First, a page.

The chemist is confronted by a 'black box'. There doesn't seem to be scope for fiddling about with assumptions as within the statistician's domain. It's unclear whether the result can be tuned to be more informative in the light of broad knowledge of chemistry's theoretical underpinning.
As always, caveat emptor.
I gave up on Windows a long time ago. However, there is a couple of residual tasks for which Windows remains useful. Therefore, I retain a copy of Windows 7 professional to run in a virtual machine on Linux. Needless to say, my copy of Windows 7 is unofficial. I also keep a copy of Windows 10, upgraded from unofficial Windows 7, merely to check from time to time on how this consumerism orientated spyware monster is progressing.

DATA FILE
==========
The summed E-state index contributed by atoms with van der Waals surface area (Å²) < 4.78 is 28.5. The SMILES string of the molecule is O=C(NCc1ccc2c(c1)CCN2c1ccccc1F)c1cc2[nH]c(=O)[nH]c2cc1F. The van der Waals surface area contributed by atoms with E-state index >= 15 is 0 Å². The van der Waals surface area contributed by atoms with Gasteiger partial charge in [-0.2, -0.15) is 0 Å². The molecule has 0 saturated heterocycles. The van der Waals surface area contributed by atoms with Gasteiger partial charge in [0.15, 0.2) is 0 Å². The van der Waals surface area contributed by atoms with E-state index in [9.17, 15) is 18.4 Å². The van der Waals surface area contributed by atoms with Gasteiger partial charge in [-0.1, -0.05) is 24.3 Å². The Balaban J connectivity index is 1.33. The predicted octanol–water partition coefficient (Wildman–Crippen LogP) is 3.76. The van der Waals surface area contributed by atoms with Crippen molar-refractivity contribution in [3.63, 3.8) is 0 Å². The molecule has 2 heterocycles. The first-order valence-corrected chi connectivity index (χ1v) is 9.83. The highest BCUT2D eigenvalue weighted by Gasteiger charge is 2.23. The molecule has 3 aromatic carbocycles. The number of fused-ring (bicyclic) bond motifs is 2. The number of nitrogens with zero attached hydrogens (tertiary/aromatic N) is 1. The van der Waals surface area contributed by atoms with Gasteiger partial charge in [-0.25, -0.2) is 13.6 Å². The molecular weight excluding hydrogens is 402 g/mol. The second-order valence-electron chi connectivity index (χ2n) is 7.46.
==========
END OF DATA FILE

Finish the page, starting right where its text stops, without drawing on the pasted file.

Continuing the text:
To start with, I took the trouble to use tools purporting to 'activate' Windows but these didn't provide a long term fix. Now I ignore the mildly irritating pop-ups begging for activation and the occasional dire warning that my copy of Windows is malware; the latter offers Hobson's choice: stick with honest malware or move over to Microsoft malware. It was obvious years ago that Microsoft would never go further than offering irritation because attempts to wholly disable an unregistered copy would go badly awry should software error wrongly identify a legitimate copy as unregistered: think in terms of litigation by a corporate user to recover consequential damages.